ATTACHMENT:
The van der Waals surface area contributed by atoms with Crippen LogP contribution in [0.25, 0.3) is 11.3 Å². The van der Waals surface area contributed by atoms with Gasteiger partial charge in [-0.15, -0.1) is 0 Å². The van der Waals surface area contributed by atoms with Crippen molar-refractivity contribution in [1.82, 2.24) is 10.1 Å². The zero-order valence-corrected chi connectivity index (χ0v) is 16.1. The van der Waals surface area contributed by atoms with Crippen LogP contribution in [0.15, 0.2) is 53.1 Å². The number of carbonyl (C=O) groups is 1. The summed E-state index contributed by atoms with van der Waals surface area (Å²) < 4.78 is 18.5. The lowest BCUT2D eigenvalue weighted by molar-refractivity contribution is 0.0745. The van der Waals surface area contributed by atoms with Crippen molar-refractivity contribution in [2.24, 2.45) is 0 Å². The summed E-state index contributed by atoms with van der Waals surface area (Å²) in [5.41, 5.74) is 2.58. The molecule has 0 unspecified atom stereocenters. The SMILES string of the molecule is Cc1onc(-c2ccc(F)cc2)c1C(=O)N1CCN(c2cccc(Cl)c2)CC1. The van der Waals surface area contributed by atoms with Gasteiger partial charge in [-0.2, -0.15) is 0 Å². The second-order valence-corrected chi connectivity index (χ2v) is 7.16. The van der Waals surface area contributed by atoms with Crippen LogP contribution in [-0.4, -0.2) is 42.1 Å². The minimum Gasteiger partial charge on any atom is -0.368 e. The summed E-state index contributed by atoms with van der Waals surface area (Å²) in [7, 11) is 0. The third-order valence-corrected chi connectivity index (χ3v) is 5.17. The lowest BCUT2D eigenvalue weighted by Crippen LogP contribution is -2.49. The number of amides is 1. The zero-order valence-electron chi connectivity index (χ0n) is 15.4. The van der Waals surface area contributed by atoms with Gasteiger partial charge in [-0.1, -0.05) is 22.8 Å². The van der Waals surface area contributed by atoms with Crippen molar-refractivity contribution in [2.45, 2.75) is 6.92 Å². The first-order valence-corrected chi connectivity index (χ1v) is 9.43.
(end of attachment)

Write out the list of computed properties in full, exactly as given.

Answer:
The van der Waals surface area contributed by atoms with Crippen LogP contribution in [0.25, 0.3) is 11.3 Å². The van der Waals surface area contributed by atoms with Gasteiger partial charge in [-0.15, -0.1) is 0 Å². The van der Waals surface area contributed by atoms with Crippen molar-refractivity contribution in [1.82, 2.24) is 10.1 Å². The zero-order valence-corrected chi connectivity index (χ0v) is 16.1. The van der Waals surface area contributed by atoms with Crippen LogP contribution in [0.15, 0.2) is 53.1 Å². The number of carbonyl (C=O) groups is 1. The summed E-state index contributed by atoms with van der Waals surface area (Å²) < 4.78 is 18.5. The lowest BCUT2D eigenvalue weighted by molar-refractivity contribution is 0.0745. The van der Waals surface area contributed by atoms with Crippen molar-refractivity contribution in [2.24, 2.45) is 0 Å². The summed E-state index contributed by atoms with van der Waals surface area (Å²) in [5.41, 5.74) is 2.58. The molecule has 0 unspecified atom stereocenters. The SMILES string of the molecule is Cc1onc(-c2ccc(F)cc2)c1C(=O)N1CCN(c2cccc(Cl)c2)CC1. The van der Waals surface area contributed by atoms with Gasteiger partial charge in [-0.2, -0.15) is 0 Å². The second-order valence-corrected chi connectivity index (χ2v) is 7.16. The van der Waals surface area contributed by atoms with Crippen LogP contribution in [-0.4, -0.2) is 42.1 Å². The minimum Gasteiger partial charge on any atom is -0.368 e. The summed E-state index contributed by atoms with van der Waals surface area (Å²) in [7, 11) is 0. The third-order valence-corrected chi connectivity index (χ3v) is 5.17. The lowest BCUT2D eigenvalue weighted by Crippen LogP contribution is -2.49. The number of amides is 1. The zero-order valence-electron chi connectivity index (χ0n) is 15.4. The van der Waals surface area contributed by atoms with Gasteiger partial charge in [-0.1, -0.05) is 22.8 Å². The van der Waals surface area contributed by atoms with Crippen molar-refractivity contribution in [2.45, 2.75) is 6.92 Å². The first-order valence-corrected chi connectivity index (χ1v) is 9.43.